Recently, some Children Living with Cancer had their birthday celebrated at Lagos University Teaching Hospital, (LUTH) by the Children Living with Cancer Foundation, (CLWCF). In this interview with Dr. Nneka Nwobi, founder of Childhood Cancer Foundation, she said childhood cancer is a battle that still needs a lot of effort to combat. According to her, it is a traumatic experience that does not spare both parents and the child. OLUWATOSIN OMONIYI writes
Will you say we’ve won the fight against childhood cancer so far?
I don’t think so. We’re currently talking around a 20 to 25 per cent cure rate, but by 2030, we will be talking about 60 per cent in developing countries versus 80-90 per cent in developed countries.
With COVID-19, I lost a lot of cancer children, not only because of the cancer but because of the complications from the COVID-19 as well, in the sense that a lot of children with cancer live outside Lagos, and getting into Lagos was difficult. I have a lot of children living in Ikorodu, Otta in Ogun, Ibadan, and other places, and getting into Lagos was difficult.
There have been no movement in Lagos, even last year in September and October, parents joined a Zoom meeting to learn how to care for their children with cancer. But as you know, not all parents can afford to buy data and smartphone.
So, not all parents were able to attend the zoom meeting and we haven’t started the party yet but we expect to start it this month, and we’re hoping to exchange data with those parents who can’t participate physically, so that they can join through Zoom. I’m not sure why the emergency starts at night for children with cancer.
During the lockdown, curfew, security officers prevented parents from taking their children to the hospital, and even doctors were barred from coming out at night.
What percentage are we (Nigeria) as of 2021?
We’re anywhere between 18 and 25 per cent.
What are the parents’ responses to their children who have cancer?
We have so many broken homes and only a few parents comply. One man came to me and asked for a DNA test on his child to determine whether he is the true owner of the child.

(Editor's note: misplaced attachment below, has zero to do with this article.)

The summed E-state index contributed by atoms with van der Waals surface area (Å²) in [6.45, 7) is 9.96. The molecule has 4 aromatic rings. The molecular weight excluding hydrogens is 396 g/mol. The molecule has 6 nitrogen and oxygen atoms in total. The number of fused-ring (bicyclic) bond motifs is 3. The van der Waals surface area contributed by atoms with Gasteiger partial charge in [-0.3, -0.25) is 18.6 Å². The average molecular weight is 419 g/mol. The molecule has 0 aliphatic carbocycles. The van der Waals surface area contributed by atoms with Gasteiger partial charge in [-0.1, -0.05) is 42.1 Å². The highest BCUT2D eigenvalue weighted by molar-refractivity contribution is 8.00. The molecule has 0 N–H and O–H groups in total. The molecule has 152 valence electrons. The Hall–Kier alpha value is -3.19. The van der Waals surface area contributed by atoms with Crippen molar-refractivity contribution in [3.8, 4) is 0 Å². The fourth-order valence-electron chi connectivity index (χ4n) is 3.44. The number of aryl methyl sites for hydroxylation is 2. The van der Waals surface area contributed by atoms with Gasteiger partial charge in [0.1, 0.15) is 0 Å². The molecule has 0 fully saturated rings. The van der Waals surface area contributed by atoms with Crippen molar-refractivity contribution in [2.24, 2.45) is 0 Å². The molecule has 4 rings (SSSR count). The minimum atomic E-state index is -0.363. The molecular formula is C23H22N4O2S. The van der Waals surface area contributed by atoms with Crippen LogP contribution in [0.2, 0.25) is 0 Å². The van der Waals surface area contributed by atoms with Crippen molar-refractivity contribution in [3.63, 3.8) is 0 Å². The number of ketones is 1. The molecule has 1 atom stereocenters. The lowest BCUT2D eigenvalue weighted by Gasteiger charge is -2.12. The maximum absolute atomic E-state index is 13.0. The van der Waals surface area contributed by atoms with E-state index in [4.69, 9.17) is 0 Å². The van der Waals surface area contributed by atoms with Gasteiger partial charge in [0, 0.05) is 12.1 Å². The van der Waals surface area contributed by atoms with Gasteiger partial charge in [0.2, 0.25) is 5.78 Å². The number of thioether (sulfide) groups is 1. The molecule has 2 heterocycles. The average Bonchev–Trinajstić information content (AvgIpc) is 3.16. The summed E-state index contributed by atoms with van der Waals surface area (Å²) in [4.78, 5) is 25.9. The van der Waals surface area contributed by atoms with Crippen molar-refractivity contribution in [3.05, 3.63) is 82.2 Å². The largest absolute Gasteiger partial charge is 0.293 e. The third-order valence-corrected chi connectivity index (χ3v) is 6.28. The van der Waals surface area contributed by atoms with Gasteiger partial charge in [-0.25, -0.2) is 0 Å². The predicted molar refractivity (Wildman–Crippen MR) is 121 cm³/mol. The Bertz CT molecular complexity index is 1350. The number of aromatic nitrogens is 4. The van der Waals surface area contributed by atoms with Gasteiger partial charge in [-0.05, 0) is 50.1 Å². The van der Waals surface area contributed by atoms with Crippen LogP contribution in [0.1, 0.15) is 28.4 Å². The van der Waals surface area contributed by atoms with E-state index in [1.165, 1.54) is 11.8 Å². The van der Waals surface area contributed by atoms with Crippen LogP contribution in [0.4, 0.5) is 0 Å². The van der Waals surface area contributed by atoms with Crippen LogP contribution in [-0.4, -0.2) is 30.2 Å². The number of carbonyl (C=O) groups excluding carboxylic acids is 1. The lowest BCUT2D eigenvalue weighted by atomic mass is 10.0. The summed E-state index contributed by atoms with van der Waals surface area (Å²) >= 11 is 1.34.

Do you believe that the parents’ refusal to comply is a factor to the child’s death?
Yes, indeed. They don’t say anything in front of the kids but they do come out and say a lot of things to the kids, who are listening. As a result, the child will feel guilty, believing that he or she is the one who is causing the fight between them. Some of their siblings feel bad, believing that they are to blame for their sick sibling’s illness. One came to see me and said that he wonders if the curse he put on his brother caused him to become ill. He explained that he had argued and fought with his brother few months back and he has cursed him in his mind that he would be very sick. Please accept my humble request. I have one point to make, and it applies to both private and public companies: Parents, who are caring for children with cancer should never be fired from their employment. Some parents will lose their jobs, compounding their problems; others will lose both their children and their jobs. What we do most times for women who lost their job in the process, we try to set up small scale businesses for them. The money they gain from the business is not enough for them to manage because that was not what they were into before.
Have you been able to catch these children’s and their parents’ final moments?
I believe the parents will be the best people to tell you what they were thinking and feeling at that moment. When a child is older, they will tell you how they feel. But, some children choose to hide their pain because they know what their parents will go through when they die.